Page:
Here’s a few pertinent numbers about the current state of the shipping industry during President Biden’s time in office. And yes, these revelations could put a dismal damper on the normally ready supply of holiday gifts when the time comes.

“According to data from the Marine Exchange, there were a total of 157 ships recorded in and around the ports of Los Angeles and Long Beach on Monday,” reports Business Insider.

The news organization went on to add that “97 of these ships are container ships, bobbing around at sea outside these ports, and carrying cargo that will likely miss holiday shopping season. Due to the backlog, the cargo ships often wait multiple weeks before they are unloaded, adding time to a transportation turnaround for goods coming from Asia that is about 75 days on average from their origin to final destination, according to data from Freightos.”

Freightos, by the way, is an online international freight marketplace and industry source based in Hong Kong.

To date, some container ships have been waiting at anchor since the beginning of September, according to the Marine Exchange of Southern California. Before the pandemic, the ports’ highest record had been 17 ships waiting, according to Kip Louttit, executive director of the Marine Exchange — and a 30-year veteran of the U.S. Coast Guard.

FOXIFIED

Fox News Channel continues to dominate its cable news competition. During the week of Oct. 11-17, Fox News drew 2.3 million prime-time viewers, compared to MSNBC with 1.2 million and CNN with 661,000. Fox News also aired 13 of the top 15 cable news programs last week as well, with “Tucker Carlson Tonight” still the top dog, with 3.1 million viewers.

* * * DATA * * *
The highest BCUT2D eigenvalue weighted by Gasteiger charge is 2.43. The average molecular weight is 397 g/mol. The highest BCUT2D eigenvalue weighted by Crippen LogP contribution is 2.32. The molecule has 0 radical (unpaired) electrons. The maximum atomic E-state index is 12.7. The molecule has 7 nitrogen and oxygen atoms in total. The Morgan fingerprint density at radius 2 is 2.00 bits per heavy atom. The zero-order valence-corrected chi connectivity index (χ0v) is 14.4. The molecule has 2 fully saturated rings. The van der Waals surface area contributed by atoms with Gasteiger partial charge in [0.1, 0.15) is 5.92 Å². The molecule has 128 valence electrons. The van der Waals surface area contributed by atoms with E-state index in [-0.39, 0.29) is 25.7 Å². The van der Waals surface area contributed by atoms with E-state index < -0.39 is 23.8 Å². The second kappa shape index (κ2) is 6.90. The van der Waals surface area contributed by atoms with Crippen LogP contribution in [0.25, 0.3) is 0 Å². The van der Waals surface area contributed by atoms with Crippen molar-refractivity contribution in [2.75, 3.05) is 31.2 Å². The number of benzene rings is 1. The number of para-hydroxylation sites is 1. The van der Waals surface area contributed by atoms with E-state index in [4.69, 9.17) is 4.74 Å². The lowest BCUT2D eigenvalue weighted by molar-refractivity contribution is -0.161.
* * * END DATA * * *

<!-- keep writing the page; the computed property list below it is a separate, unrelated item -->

Fox News Digital closed out the third quarter of the year online with the most website visitors of any competitive news site, drawing 5.2 billion views during the three-month period, according to Comscore. Those visitors also spent 3.6 billion minutes at the site in the process.

For the 75th consecutive month, Fox News also attracted more to its social media sites in September than all other comparable and competitive news sites, drawing 22.4 million users to its Facebook and 29.2 million to Instagram, according to Socialbakers. In addition, the network earned 307.2 million views on YouTube during the month.

POLL DU JOUR

26% of U.S. adults say the COVID-19 pandemic is now getting “much less serious”; 36% of Republicans, 33% of independents and 13% of Democrats agree.

37% of U.S. adults say it is becoming “less serious”; 35% of Republicans, 40% of independents and 36% of Democrats agree.

18% overall say the pandemic is now getting “more serious”; 14% of Republicans, 11% of independents and 25% of Democrats agree.

8% overall say the pandemic is “much more serious”; 4% of Republicans, 6% of independents and 14% of Democrats agree.

11% overall are not sure about the issue; 10% of Republicans, 9% of independents, and 12% of Democrats agree.

SOURCE: A Convention of States/Trafalgar Group poll of 1,083 likely U.S. voters conducted Oct. 7-10.

• Follow Jennifer Harper on Twitter @HarperBulletin.

• Jennifer Harper can be reached at jharper@washingtontimes.com.